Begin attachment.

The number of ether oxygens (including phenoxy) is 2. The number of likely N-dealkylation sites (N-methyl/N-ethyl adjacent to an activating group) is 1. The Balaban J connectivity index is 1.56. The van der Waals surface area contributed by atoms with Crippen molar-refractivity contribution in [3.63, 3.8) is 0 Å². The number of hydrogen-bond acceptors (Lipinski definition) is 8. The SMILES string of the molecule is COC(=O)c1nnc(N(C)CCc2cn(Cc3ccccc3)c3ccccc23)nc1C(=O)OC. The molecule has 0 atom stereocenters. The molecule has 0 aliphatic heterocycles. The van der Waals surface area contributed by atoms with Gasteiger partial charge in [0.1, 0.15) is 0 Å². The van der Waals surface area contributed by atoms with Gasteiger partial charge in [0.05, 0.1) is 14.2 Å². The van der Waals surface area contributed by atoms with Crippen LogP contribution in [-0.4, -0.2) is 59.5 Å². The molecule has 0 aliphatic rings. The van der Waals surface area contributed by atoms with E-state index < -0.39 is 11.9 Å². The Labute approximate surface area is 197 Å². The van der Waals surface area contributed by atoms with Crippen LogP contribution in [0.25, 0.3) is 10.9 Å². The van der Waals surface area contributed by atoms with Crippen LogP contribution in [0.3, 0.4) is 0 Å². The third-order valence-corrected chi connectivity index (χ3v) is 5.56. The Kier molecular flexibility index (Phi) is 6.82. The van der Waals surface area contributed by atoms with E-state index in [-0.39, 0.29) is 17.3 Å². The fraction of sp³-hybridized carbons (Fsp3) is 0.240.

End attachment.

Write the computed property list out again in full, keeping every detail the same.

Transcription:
The number of ether oxygens (including phenoxy) is 2. The number of likely N-dealkylation sites (N-methyl/N-ethyl adjacent to an activating group) is 1. The Balaban J connectivity index is 1.56. The van der Waals surface area contributed by atoms with Crippen molar-refractivity contribution in [3.63, 3.8) is 0 Å². The number of hydrogen-bond acceptors (Lipinski definition) is 8. The SMILES string of the molecule is COC(=O)c1nnc(N(C)CCc2cn(Cc3ccccc3)c3ccccc23)nc1C(=O)OC. The molecule has 0 atom stereocenters. The molecule has 0 aliphatic heterocycles. The van der Waals surface area contributed by atoms with Gasteiger partial charge in [0.1, 0.15) is 0 Å². The van der Waals surface area contributed by atoms with Gasteiger partial charge in [0.05, 0.1) is 14.2 Å². The van der Waals surface area contributed by atoms with Crippen LogP contribution in [-0.4, -0.2) is 59.5 Å². The molecule has 0 aliphatic rings. The van der Waals surface area contributed by atoms with E-state index < -0.39 is 11.9 Å². The Labute approximate surface area is 197 Å². The van der Waals surface area contributed by atoms with Crippen LogP contribution in [0.25, 0.3) is 10.9 Å². The van der Waals surface area contributed by atoms with Crippen LogP contribution in [0.3, 0.4) is 0 Å². The third-order valence-corrected chi connectivity index (χ3v) is 5.56. The Kier molecular flexibility index (Phi) is 6.82. The van der Waals surface area contributed by atoms with E-state index in [-0.39, 0.29) is 17.3 Å². The fraction of sp³-hybridized carbons (Fsp3) is 0.240.